Medical Diagnosis: Purpose, Possible Limitations, and Outcomes of a Diagnosis

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Abesamis, Ma. Regina R. March 9, 2011

What is the purpose of medical diagnosis? Are outcomes of diagnosis always accurate/objective? If not, what are the possible limitations of diagnosis as a form of knowledge production?

Basically, the purpose of medical diagnosis is to determine the illness of the patient. It is based on the clinician’s judgment on what is the patient’s condition. A diagnosis is only formed when enough data are required. There are many types of data. There is the subjective data, which includes the history of the illness, past medical history, family history, personal history, social history and a review of systems. Sometimes, it also includes diet history and travel history. It is anything that a clinician that may find pertinent. Objective data, on the other hand, is the actual physical and laboratory examination that the doctor does. It is objective in the sense that the data gathered would be the evidence of the disease.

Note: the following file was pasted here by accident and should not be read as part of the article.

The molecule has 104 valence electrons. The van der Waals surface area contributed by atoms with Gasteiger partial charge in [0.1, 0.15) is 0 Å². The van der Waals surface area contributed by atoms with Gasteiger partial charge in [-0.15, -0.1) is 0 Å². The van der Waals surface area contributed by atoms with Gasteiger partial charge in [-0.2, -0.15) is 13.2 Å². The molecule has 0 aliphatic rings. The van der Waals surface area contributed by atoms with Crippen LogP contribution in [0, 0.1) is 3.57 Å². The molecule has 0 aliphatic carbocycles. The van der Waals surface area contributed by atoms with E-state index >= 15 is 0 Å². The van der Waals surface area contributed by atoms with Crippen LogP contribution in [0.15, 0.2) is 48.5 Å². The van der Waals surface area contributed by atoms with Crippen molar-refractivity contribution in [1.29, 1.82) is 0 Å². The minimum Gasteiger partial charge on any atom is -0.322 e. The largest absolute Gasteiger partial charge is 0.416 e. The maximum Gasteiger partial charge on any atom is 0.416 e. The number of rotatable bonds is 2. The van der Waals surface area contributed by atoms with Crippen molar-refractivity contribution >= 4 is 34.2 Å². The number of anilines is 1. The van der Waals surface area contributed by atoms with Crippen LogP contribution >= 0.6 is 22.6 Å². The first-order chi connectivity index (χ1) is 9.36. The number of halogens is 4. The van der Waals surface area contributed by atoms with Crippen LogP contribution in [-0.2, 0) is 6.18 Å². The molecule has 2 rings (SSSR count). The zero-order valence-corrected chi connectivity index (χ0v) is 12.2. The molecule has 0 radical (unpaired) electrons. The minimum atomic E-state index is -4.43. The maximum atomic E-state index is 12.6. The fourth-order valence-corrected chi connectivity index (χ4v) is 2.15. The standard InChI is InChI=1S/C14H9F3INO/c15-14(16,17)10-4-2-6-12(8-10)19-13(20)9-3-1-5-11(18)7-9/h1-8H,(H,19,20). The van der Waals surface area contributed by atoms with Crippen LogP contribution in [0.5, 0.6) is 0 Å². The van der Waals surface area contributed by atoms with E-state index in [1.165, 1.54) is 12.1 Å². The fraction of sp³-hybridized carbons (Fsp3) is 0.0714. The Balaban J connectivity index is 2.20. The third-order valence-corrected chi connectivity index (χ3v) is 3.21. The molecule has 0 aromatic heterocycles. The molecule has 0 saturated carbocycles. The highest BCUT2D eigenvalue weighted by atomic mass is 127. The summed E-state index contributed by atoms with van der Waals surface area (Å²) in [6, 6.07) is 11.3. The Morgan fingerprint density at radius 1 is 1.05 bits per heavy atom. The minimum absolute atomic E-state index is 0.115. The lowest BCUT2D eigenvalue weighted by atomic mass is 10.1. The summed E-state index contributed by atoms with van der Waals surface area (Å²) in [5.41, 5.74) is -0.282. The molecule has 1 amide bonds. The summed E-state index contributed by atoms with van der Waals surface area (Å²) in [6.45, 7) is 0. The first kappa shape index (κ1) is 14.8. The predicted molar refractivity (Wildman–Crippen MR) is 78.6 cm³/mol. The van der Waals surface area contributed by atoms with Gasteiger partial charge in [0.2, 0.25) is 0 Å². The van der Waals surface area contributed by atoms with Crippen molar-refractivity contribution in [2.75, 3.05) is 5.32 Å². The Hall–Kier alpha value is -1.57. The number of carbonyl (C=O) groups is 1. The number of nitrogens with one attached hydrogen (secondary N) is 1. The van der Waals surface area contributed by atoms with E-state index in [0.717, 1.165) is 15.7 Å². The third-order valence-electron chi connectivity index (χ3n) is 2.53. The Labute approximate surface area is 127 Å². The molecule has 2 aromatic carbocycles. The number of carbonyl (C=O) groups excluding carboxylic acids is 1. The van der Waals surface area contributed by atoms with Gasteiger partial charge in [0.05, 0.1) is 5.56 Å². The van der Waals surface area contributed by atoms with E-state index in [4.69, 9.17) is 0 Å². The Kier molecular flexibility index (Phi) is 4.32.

Outcomes of the diagnosis however are not always 100%. My brother, who is a medical student, told me that they have to think of differentials. It is possible to have possible same signs, symptoms and laboratory results that can be replicated by some other disease entry. He made Pulmonary Tuberculosis (Pulmo TB) here in the Philippines as an example. He said that Pulmo TB is so rampant here in the Philippines to the point that clinicians diagnose this quickly as long as the patient has chronic cough, afternoon fever, chills and probably weight loss, for laboratory, chest x-ray and sputum acid fast bacilli will be requested. Apparently, somewhere in the Visayas region, there is a disease entity that presents exactly the same as Pulmo TB. They have the same symptoms but this one has a negative laboratory results and not to mention that TB meds don’t respond to the patient. It was concluded that the disease is parasitic.

Therefore we can say that the limitations of diagnosis are:...
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